Step #4 – Buying / Installing HD Antenna

Outdoor HD antenna

Set Top, Indoor and Outdoor HD Antennas

For many people, this step is the largest hurdle to freedom of cable.   It’s not overly complex, but it’s just a pain in the backside to setup.  It takes an afternoon’s worth of work at Home Depot, which for some people, is not the most fun thing to do over a weekend.  And the pot of gold at the end of this rainbow is free HD local channels.  Do a little leg work, and half of what you watch on TV is yours, in glorious HD, in every room in your house.

Never will you pay a cent for access to ABC, NBC, CBS, FOX again.

So let’s go through the basics.  There are two main goals for this step:

  1. Buying a HD Antenna – if your renting a one room flat or own a 3 bedroom bachelor pad, you probably need some type of basic HD antenna. Depending on your situation, you might want a basic set top antenna or a full blown wall mount exterior antenna. But either way, you can’t skip this step.
  2. Installing a HD Antenna – the complexity of this step is solely based on #1 above.  This step could be as simple as plugging in a single cable or as complex as wiring your entire house.  But don’t be overwhelming by this step, as outsourcing to a professional is a simple and affordable solution.

Check out our comprehensive HD antenna guide.  We’ve provided extensive reviews on several different HD antennas. I would research the pros/cons of all our antenna options, prior to pulling the trigger on your purchase.

Buying a HD Antenna

There are three general types of HD antennas on the market today.

  • Set Top HD Antennas
  • Indoor HD Antennas
  • Outdoor HD Antennas

A simple way to understand this is a set top HD antenna is normally just for one TV, while an indoor or outdoor HD antenna is normally used for multiple TVs.

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Set Top HD Antennas

One-time Cost:    $15 – $60

Effectiveness:     Low to medium

This is a solution for one specific TV.  If you have 4-5 televisions you want to get local TV for, you can leverage this option but its definitely not the most cost-effective solution.

Remember back in the day when you had that bunny ears antenna on top of your TV?  I’m talking pre-cable days?  Well that’s pretty much what this option is.  It’s a local HD antenna that you put over your TV that can give you some decent quality HD for your local TV stations.

This can depend how far you live from the local TV stations, so do your due diligence first on a website like http://www.antennaweb.org/, to determine what is in your local market and the distance to major broadcast antennas

Check out our guide for the Top 3 Set Top HD Antennas for more details on different set top HD antenna options.

Indoor HD Antennas

One-time Cost:    $50 – $150

Effectiveness:      Medium to high

This is the plan we followed.  We needed access to local channels for three TVs. We could have purchased three individual set top antennas, but that was expensive and set top antennas have their limits. So we purchased a HD antenna to put in our attic, and then we just connected it into our existing coaxial cable wiring (what used to connect cable across our house).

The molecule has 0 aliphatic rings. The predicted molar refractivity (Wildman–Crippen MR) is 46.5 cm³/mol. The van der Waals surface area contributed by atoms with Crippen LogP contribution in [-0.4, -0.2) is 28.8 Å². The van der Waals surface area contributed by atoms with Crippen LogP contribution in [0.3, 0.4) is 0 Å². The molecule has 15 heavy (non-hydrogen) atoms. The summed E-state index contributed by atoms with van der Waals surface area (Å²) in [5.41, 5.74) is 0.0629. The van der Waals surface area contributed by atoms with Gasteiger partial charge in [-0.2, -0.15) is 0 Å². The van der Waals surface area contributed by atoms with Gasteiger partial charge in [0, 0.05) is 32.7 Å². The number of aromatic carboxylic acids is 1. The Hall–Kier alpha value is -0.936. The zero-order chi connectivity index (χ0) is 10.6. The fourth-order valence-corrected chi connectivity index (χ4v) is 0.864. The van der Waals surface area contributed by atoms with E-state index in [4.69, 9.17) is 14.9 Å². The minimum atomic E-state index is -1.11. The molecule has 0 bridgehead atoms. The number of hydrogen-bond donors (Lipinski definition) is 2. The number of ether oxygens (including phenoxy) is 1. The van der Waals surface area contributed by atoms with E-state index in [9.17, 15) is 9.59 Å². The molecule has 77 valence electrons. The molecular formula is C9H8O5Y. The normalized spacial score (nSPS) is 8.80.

One three pound antenna, two screws and one cable that ran from our attic to the cable junction box on the exterior of our house.  And miraculously, we had free HD local TV piped to every old cable access point in our house!

Check out our guide for the Top 3 Indoor HD Antennas for more details on different indoor HD antenna options.

Outdoor HD Antennas

One-time Cost:    $25-$150

Effectiveness:     High

Some people just need to go all to the max on things, and if this is you then you definitely want to get an exterior antenna that mounts to the side of your house.  While this is normally the most expensive option, and you need to find a place on your house to mount it, you can get local TV signals for 50, 75 and even 100 miles.

These babies pack a powerful punch and will ensure you have the power to see free HD local TV to every television in our house.  Similar to the indoor antenna, you just wire it to the cable junction box on your house and your wired and ready to go!

Check out our guide for the Top 3 Outdoor HD Antennas for more details on different outdoor HD antenna options.

Installing an HD Antenna

My biggest concern when purchasing a HD antenna, was figuring out how to install the thing!  If you purchase a set top antenna then this probably isn’t an issue, but if you go with a indoor or outdoor antenna this is definitely a concern. Everyone’s specific situation will be different, but I’ve provided some general observations about the process:

  • If you go with a set top option, I’m 100% confident that you can set this one up on your own!
  • If you have accessible attic space, an indoor antenna may be your best bet.  If you already have a satellite dish you can plug your indoor antenna directly into your satellite wiring for easy access to local channels
  • Outdoor antennas are the most complex installation.  While not impossible for the DIY in you, if you chose this option you may want to have a handyman help you out on the install.

Step #5 – Purchase a Streaming Device

 


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